Market's January high looks within reach, and traders fear the Great Rally Killer

  • The S&P 500 was up in six of the last eight trading days as geopolitical risk in Syria and worries over China trade wars have subsided, allowing traders to focus on earnings.
  • Now the Street is actively wondering if we can take a run at breaking the January historic highs.
  • Traders fear the Great Rally Killer: the Federal Reserve.
A man incarnating a 'Toro de Fuego' (bull of fire) chases people during the San Fermin Festival in Pamplona, Spain.
Ander Gillenea | AFP | Getty Images
A man incarnating a 'Toro de Fuego' (bull of fire) chases people during the San Fermin Festival in Pamplona, Spain.

The S&P 500 was up in six of the last eight trading days as geopolitical risk in Syria and worries over China trade wars have subsided, allowing traders to focus on earnings.

Now the Street is actively wondering if we can take a run at breaking the January historic highs. We are only 1.3 percent from record highs in the Russell 2000 and 5 percent in the S&P 500.

The market has one overriding positive: earnings. Projections were good at the end of 2017, they got better as 2018 wore on, and they have only gotten better since earnings season started a week ago.

How strong are the earnings? Midday Wednesday, we were at the 10 percent mark — 52 companies in the S&P 500 had reported. The results have been earnings and revenue way above even the heightened expectations going into the season:

S&P earnings: Q1 so far

Earnings: up 30 percent

Revenue: up 10.6 percent

Source: EarningsScout

The vast majority (more than 80 percent) are not only beating the estimates, they are beating by more than expected. This is not unprecedented, but given the size of the expected earnings gain in the first quarter (about 18 percent for the entire S&P 500), it is certainly a rarity.

It's not too strong to describe earnings as a "juggernaut."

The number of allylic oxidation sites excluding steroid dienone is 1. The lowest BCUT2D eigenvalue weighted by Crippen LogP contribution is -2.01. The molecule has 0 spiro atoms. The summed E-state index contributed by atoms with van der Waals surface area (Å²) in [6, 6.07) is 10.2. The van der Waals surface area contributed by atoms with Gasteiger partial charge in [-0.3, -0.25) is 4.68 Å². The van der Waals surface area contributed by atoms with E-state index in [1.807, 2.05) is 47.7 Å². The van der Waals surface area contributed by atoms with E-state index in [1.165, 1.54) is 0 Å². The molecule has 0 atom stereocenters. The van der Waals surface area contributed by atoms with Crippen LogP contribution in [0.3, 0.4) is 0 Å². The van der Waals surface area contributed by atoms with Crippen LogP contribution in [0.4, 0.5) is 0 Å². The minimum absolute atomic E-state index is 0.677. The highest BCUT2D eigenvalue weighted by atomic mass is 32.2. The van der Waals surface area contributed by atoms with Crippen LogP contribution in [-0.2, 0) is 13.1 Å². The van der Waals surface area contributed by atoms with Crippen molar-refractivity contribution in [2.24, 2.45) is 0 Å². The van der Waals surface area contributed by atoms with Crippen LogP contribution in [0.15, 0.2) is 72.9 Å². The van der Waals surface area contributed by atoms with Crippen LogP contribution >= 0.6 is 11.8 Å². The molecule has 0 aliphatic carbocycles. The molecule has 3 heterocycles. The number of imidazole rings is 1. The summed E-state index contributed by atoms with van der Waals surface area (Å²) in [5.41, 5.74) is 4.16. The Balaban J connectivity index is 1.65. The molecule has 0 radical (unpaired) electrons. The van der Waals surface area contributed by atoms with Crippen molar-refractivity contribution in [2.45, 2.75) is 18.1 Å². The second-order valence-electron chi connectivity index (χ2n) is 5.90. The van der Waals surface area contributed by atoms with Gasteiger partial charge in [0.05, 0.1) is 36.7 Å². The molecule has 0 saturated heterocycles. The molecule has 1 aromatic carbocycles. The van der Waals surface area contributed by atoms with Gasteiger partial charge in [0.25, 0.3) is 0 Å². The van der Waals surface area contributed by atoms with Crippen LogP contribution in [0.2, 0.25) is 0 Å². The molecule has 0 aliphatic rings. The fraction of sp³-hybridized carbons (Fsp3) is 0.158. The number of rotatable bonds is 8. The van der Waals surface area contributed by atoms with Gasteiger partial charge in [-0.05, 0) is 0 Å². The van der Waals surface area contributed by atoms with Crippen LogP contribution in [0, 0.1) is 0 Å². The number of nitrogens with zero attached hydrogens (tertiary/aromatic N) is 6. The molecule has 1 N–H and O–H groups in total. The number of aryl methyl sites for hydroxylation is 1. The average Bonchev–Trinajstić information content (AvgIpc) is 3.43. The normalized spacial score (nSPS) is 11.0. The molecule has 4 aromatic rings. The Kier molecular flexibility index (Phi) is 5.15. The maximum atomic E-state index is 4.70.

That's the good news. And yet most traders, while loving the focus on earnings, are doubtful we can hit new highs. That's because they fear the Great Rally Killer: the Federal Reserve.

It is inexorably etched into trader history that rallies are killed two ways: Either a recession will get it, or the Fed will too aggressively raise rates.

No one thinks a recession is imminent, but the Fed looms. We seem only one or two nasty inflation reports away from rates rising again.

Think I'm being too alarmist? "The past couple of days has seen a number of Fed officials deliver comments that could be interpreted as being somewhat hawkish," independent bond analyst Adrian Miller told CNBC.

The 10-year Treasury yield shot up at midday. You can thank the New York Fed's William Dudley, who said that it was "important to get policy back to neutral." Dallas Fed President Rob Kaplan on Monday said "cyclical inflationary pressures are building," though he also noted that corporations still lack pricing power.

"The market is interpreting this to mean there could be four rate hikes instead of three" in 2018, Miller said.

The market is taking the rate hikes in stride because it has been so gradual. Anything that implies the hikes are faster than the Street is "emotionally" ready to absorb is an issue.

There are other issues as well. The market has advanced, but for the moment it seems a little overbought.

"So far, earnings reaction has been mixed in individual stocks after they report, which makes me worry that there is a significant amount of good news priced in already," Steve Sosnick of Interactive Brokers told CNBC.

I agree. A couple of flat days would be a victory for the bulls.

But among other issues, geopolitics could quickly resurface, tech regulation could become an issue, and we are entering a seasonally weak time of the year.

Aside from the Fed, most alarming of all is that global growth seems to have become a little more sketchy, with European economic growth in focus as Europe begins earnings season on Thursday.

While U.S. companies were expected to hit 18 percent earnings growth, nothing like that is happening in Europe. We are expecting a measly 1.9 percent earnings growth in Europe, according to Thomson Reuters, and a 1.2 percent drop in revenue. That's quite a gap.

You can chalk that up to the effect of the U.S. tax cuts, a stronger euro and somewhat weaker economic data.

And that's the big debate: After several years on an upward slope, just how much is global growth slowing? Alarmists like to point to the Citigroup Economic Surprise Index, which measures how much the economic data are surprising relative to market expectations for the G-10, the group of major industrial countries that consult on economic matters. After hitting new highs, it's been slipping since the start of the year and turned negative in the second quarter.

The bulls can only pray that the earnings keep getting better and better, into the second, third and even fourth quarters.